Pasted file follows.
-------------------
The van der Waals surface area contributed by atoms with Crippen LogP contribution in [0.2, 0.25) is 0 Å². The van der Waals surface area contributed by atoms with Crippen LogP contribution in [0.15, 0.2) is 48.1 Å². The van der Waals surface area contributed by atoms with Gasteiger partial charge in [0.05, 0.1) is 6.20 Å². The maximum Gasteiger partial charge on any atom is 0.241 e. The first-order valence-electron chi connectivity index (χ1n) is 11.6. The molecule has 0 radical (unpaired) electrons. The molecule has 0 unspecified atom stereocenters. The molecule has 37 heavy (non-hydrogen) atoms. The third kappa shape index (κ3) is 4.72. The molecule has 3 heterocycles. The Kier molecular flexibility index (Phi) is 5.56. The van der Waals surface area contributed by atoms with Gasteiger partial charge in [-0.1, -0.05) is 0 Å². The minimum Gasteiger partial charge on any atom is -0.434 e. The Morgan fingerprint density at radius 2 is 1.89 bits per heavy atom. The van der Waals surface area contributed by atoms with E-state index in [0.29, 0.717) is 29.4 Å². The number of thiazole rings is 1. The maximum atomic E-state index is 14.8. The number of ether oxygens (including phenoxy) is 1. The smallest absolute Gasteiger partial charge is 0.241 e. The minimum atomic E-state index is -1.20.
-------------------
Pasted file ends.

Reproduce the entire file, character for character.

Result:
The van der Waals surface area contributed by atoms with Crippen LogP contribution in [0.2, 0.25) is 0 Å². The van der Waals surface area contributed by atoms with Crippen LogP contribution in [0.15, 0.2) is 48.1 Å². The van der Waals surface area contributed by atoms with Gasteiger partial charge in [0.05, 0.1) is 6.20 Å². The maximum Gasteiger partial charge on any atom is 0.241 e. The first-order valence-electron chi connectivity index (χ1n) is 11.6. The molecule has 0 radical (unpaired) electrons. The molecule has 0 unspecified atom stereocenters. The molecule has 37 heavy (non-hydrogen) atoms. The third kappa shape index (κ3) is 4.72. The molecule has 3 heterocycles. The Kier molecular flexibility index (Phi) is 5.56. The van der Waals surface area contributed by atoms with Gasteiger partial charge in [-0.1, -0.05) is 0 Å². The minimum Gasteiger partial charge on any atom is -0.434 e. The Morgan fingerprint density at radius 2 is 1.89 bits per heavy atom. The van der Waals surface area contributed by atoms with E-state index in [0.29, 0.717) is 29.4 Å². The number of thiazole rings is 1. The maximum atomic E-state index is 14.8. The number of ether oxygens (including phenoxy) is 1. The smallest absolute Gasteiger partial charge is 0.241 e. The minimum atomic E-state index is -1.20.